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Kyle Bass Third Quarter Letter: Imminent Defaults

December 01, 2011 | About:
gurufocus

gurufocus

371 followers
Kyle Bass of Hayman Capitalis the latest we have added to our List of Gurus. Click on his name to check out his latest picks.

Kyle Bass runs a related concentrated portfolio. Owns a lot of index calls and puts. A Macro investor.

This is his third quarter letter.

Hayman_Nov2011

About the author:

gurufocus
GuruFocus - Stock Picks and Market Insight of Gurus

Rating: 3.3/5 (16 votes)

Comments

superguru
Superguru - 3 years ago
what does it all mean in terms of investment allocation and strategy?
Reddzinn7
Reddzinn7 premium member - 3 years ago
It means have few equities because its going to be a bumpy ride to the bottom.

That being said, I do have one question. In the section Pre- or Post-, Kyle says that the clear decision is post crisis to print money. I do not believe the answer is so clear. Yes, from a purely logical standpoint, post is the right decision, but when have elected officials done the purely logical thing instead of the "easier" short-term option? It seems to me, that EU officials will print now and deal with inflation rather than have everything blow-up and then pick up the pieces. Inflation is manageable by raising rates, but at least it won't cause immediate massive demonstrations and anarchy. Its the path of least resistance, and that the path politicians choose, further kicking the can down the road. If this is the scenario that plays out, is a rally in the offing? Possibly so, as "immediate disaster" is avoided........

However, this says nothing about Japan, which is the real 900lb gorilla that waiting in the corner, ready to pounce on the market. That's my biggest concern, the one no one is really talking about.
donnelbr
Donnelbr - 3 years ago


It means it's time to take some firearms training.

...only half joking. Given it seems we're past the point of a soft landing for this bubble, there is a serious risk of a financial system failure. In order to prevent a failure, governments will need to make money appear out of thin air (print it), hence large inflationary pressures.

1.) if you own a house and have a mortgage, refinance now (rates are still low), and most importantly make sure you're on a fixed rate mortgate.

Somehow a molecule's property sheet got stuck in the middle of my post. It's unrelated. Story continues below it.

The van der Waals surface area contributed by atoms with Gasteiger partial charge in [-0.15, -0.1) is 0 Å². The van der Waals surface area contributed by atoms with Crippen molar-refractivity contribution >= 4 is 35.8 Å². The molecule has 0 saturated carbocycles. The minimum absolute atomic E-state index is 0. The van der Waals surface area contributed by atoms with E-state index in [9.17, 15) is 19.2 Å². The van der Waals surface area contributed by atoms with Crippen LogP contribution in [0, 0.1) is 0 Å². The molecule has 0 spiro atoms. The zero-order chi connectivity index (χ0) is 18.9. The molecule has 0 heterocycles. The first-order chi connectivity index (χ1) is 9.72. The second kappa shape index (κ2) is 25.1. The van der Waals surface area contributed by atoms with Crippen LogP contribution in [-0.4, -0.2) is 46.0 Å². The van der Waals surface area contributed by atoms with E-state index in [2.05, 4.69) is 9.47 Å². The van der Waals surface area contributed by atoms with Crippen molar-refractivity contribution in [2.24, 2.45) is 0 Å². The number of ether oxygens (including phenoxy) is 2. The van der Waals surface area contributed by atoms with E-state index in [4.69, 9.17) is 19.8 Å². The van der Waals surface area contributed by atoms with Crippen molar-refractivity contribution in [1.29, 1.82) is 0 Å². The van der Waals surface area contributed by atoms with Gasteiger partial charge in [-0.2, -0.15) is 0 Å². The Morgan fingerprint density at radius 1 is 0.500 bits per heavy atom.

2.) get out of equities and bonds.

3.) accounts at banks for less than $250k (FDIC insured) should be fine for now.

4.) move money into gold and silver (not right away, as liquidations and short term dollar strength will put pressure on these during a financial meltdown).

5.) build a survival camp in the woods, stock it with guns and ammo, food, water, livestock, seeds, solar panels, etc.

If you want to make some money off the current circumstances, take some risk. My plan is to short the Euro. I've put on a long 1.25 put, short 1.40 call risk reversal in March. If the Europeans can hold it together until then, I'll just roll the position another three months. Once the Euro falls apart, I'll do the same thing to the Yen, with the proceeds from the Euro trade. Also, after the Euro falls apart, I'll start buying physical gold and silver, which I will put in a safe deposit box.

Now, this doesn't mitigate the risk that the financial institutions at which I hold trading accounts fail. As such, I've opened a Treasury Direct account in order to quickly get money out of financial institutions and into T-Bills held in a U.S. Gov't account. Note, I will avoid any US debt instrument with over a few months of maturity.

As the T-bills mature, I will continue to buy gold and silver. When the crisis has calmed down there will probably be some good opportunities in equity markets again.

Worst case, if there is a systematic banking failure, there will be a premium on guns, and land in the woods, as there will certainly be civil unrest.
paulwitt
Paulwitt - 3 years ago


what does it all mean in terms of investment allocation and strategy?

Canned food, water, pepper spray, ill-tempered dog, 70% gold - and 30% in the S&P 500 index in case I survive.

superguru
Superguru - 3 years ago
donnelbr and Paulwitt - That answers my question well. Thank you.

What do you guys think is probability of this scenario coming true for the countries Kyle mentioned - PIIGSBF and Japan.

Others like US, Canada, Australia, Germany and Emerging markets will be impacted really bad but should come back stronger afterwards.

Morrissett
Morrissett - 3 years ago
From Kyle's mouth: the fund is roughly 90% short term US bank loans, corporate debt, floating rate notes, mortgage bonds (paper backed by foreclose-able assets) and approx 10% rate and default swaps (tail hedge stuff). Equities are a small sleeve.

He's of little use to this website because GF.com is all equity focused.

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